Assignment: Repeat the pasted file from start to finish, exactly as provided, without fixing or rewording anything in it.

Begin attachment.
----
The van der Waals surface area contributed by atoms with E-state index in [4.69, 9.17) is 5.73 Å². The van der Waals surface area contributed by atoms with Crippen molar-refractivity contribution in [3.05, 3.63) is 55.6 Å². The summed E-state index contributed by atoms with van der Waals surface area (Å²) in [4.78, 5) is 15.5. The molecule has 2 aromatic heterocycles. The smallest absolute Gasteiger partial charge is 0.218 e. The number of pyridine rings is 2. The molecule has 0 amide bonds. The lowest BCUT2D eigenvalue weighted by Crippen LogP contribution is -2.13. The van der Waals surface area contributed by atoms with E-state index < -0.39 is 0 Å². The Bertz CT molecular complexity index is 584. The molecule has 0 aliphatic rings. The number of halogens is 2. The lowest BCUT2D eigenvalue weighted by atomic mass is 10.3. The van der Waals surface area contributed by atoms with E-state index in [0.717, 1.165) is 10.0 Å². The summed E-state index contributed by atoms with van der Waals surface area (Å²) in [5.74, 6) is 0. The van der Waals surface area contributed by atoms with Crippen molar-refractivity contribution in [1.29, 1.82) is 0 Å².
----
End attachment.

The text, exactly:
The van der Waals surface area contributed by atoms with E-state index in [4.69, 9.17) is 5.73 Å². The van der Waals surface area contributed by atoms with Crippen molar-refractivity contribution in [3.05, 3.63) is 55.6 Å². The summed E-state index contributed by atoms with van der Waals surface area (Å²) in [4.78, 5) is 15.5. The molecule has 2 aromatic heterocycles. The smallest absolute Gasteiger partial charge is 0.218 e. The number of pyridine rings is 2. The molecule has 0 amide bonds. The lowest BCUT2D eigenvalue weighted by Crippen LogP contribution is -2.13. The van der Waals surface area contributed by atoms with E-state index < -0.39 is 0 Å². The Bertz CT molecular complexity index is 584. The molecule has 0 aliphatic rings. The number of halogens is 2. The lowest BCUT2D eigenvalue weighted by atomic mass is 10.3. The van der Waals surface area contributed by atoms with E-state index in [0.717, 1.165) is 10.0 Å². The summed E-state index contributed by atoms with van der Waals surface area (Å²) in [5.74, 6) is 0. The van der Waals surface area contributed by atoms with Crippen molar-refractivity contribution in [1.29, 1.82) is 0 Å².